Practice listening to these irregular verbs. Notice that the simple present is like the base form of the verb, except you must often add an “s” sound when you are using the he, she, it form. (That’s called the third person singular form.) These s-s-s-s-s sounds are very important in English.
To emphasize that we always, always use the simple past tense when we speak of something that happened at a particular time in the past, I use the word “yesterday” when I practice the past tense. Five million years ago? Five minutes ago? Five nanoseconds ago? It doesn’t matter. If I tell you a specific time something happened, I must use the simple past. Got it?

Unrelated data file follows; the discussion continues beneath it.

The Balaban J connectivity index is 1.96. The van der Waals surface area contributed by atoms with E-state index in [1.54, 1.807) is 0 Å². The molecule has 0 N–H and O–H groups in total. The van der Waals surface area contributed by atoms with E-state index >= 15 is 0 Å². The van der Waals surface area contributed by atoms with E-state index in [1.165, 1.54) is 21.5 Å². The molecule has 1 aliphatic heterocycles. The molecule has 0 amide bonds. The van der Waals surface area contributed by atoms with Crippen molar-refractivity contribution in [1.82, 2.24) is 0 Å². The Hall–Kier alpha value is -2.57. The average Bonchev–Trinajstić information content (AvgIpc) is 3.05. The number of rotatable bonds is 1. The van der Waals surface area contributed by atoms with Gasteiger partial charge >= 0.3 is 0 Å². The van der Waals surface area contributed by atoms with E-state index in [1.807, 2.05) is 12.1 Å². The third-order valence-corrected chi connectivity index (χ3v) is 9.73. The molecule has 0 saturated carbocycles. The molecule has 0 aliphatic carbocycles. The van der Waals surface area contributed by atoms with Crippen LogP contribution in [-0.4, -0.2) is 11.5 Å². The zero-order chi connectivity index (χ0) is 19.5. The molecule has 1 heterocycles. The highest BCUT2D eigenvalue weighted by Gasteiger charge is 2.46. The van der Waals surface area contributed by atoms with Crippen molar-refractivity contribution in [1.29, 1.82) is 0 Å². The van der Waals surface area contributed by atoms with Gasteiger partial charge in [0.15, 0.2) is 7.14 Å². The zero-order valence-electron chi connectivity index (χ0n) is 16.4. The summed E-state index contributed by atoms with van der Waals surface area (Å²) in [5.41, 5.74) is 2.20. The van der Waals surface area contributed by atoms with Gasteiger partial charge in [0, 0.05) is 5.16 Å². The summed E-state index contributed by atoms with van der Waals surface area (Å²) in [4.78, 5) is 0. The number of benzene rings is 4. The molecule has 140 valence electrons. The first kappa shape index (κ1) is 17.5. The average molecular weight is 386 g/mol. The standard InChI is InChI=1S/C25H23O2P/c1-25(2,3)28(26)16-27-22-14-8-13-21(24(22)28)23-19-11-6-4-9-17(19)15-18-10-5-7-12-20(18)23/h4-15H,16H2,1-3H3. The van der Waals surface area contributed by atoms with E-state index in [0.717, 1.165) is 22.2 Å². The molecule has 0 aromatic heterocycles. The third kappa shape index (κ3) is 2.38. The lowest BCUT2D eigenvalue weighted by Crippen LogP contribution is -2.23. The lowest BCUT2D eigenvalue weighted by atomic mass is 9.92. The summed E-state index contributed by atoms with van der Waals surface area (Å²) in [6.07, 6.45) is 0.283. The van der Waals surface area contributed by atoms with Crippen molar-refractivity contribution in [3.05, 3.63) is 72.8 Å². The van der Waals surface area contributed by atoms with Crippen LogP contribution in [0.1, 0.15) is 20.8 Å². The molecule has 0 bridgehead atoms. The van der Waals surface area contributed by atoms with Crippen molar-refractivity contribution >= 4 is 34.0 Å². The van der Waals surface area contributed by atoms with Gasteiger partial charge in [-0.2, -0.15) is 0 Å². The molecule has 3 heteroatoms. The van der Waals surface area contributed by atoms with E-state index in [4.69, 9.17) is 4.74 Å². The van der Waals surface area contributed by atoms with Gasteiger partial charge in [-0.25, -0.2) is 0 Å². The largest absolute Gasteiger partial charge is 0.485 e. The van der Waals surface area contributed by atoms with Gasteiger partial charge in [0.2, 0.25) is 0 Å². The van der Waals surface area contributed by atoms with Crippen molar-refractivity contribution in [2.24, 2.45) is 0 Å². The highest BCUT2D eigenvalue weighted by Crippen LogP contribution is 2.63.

Notice that the word “today” is not pronounced “2-day.”
simple tense = a tense that doesn’t require an auxiliary verb, like “have” or “is.”
Got it? = Do you understand?